Recursive integral time extrapolation of elastic waves using low-rank symbol approximation |

The energy norm with respect to a SPD matrix can be defined as:

In the acoustic case, the imaging condition based on the energy-norm is also referred to as the impedance sensitivity kernal (Zhu et al., 2009) or the inverse scattering imaging condition (Whitmore and Crawley, 2012):

For general elastic media, the energy norm imaging condition can be expressed as (Kiyashchenko et al., 2007; Rocha et al., 2016)

Using the analytic wavefield, equation 36 becomes

where represents the operator of taking the real part. In a locally homogeneous medium, equation 37 can be expressed as

where represents inverse spatial Fourier transform. is SPD and has the eigenvalue decomposition as equation 13, and the part in the wavenumber domain of equation 38 can be further expanded as

Equation 39 corresponds to the summation of the image produced by three pure wave-mode reflections (P-P, S1-S1 and S2-S2 images) using the formula prescribed in equations 35. Therefore, the proposed framework provides the possibility of individually accessing the contribution of each wave-mode in the elastic energy-norm imaging condition, in addition to outputing their summation.

The imaging condition prescribed in equation 38 is the cross-correlation of two positive-frequency analytical wavefields. This corresponds to the back-scattering part of the wavefield. If one instead performs cross-correlation between two wavefield with opposite signs of frequency, e.g. only contains negative frequency and only contains positive frequency, it will lead to a different forward-scattering imaging condition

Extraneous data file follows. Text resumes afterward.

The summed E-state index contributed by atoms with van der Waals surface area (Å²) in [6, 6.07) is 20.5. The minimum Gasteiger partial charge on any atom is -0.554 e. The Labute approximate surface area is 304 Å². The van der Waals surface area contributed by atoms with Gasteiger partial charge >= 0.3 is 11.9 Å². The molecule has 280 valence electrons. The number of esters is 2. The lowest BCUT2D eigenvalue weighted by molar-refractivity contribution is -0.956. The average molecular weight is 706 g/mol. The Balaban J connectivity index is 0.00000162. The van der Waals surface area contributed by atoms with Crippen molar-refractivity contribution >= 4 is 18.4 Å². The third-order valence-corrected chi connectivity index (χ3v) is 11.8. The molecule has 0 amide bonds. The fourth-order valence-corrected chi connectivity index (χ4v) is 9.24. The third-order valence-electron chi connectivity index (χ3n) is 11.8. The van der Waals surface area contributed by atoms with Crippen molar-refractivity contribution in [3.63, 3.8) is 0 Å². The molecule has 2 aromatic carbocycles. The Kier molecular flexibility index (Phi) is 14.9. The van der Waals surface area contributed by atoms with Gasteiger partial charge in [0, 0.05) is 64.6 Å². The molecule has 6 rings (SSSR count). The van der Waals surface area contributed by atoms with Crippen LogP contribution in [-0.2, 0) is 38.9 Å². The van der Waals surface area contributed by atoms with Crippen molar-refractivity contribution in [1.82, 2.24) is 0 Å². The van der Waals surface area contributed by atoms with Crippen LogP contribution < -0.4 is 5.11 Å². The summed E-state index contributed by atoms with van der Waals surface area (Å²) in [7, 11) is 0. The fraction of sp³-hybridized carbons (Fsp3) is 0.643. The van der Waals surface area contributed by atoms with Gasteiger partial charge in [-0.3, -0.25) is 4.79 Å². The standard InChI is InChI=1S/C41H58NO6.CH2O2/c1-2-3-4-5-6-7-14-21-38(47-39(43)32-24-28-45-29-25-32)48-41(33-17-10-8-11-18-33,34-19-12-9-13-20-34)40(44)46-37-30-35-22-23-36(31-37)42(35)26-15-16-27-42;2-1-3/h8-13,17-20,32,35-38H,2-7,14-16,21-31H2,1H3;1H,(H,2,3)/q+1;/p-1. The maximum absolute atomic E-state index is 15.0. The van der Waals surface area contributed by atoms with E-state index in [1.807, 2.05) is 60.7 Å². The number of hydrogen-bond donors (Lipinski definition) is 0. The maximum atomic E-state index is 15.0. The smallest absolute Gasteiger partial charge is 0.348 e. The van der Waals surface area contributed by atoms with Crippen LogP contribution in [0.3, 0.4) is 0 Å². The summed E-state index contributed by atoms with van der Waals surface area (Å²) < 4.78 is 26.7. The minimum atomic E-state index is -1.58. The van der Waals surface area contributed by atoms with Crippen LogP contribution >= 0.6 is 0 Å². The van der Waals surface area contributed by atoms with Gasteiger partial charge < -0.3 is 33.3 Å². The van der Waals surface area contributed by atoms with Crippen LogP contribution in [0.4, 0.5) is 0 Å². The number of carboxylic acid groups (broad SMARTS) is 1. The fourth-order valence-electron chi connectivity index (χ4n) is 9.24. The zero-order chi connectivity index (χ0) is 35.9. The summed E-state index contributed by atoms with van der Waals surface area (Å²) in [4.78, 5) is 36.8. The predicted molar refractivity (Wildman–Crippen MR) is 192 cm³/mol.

The forward-scattering imaging condition corresponds to the tomographic correlation between two wavefields. It is conventionally treated as low-frequency noise in RTM, but is what FWI needs for performing low-frequency updates in the velocity gradient Ramos-Martinez et al. (2016); Díaz and Sava (2012,2013). Equation 40 can also be expanded in a similar fashion as equation 39 to access individual contributions from each wave mode.

It is important to note that the inverse- and forward-scattering imaging conditions using scalar and vector analytical wavefields discussed in this section are not restricted to one-step wave extrapolation. There are different ways of obtaining an analytical wavefield using conventional finite-different or pseudo-spectral wave extrapolation, for example, by separately propagating a wavefield using a Hilbert-transformed source wavelet (Hu et al., 2016; Shen and Albertin, 2015) and use it as the imaginary part of the analytical wavefield.

Recursive integral time extrapolation of elastic waves using low-rank symbol approximation |

2018-11-16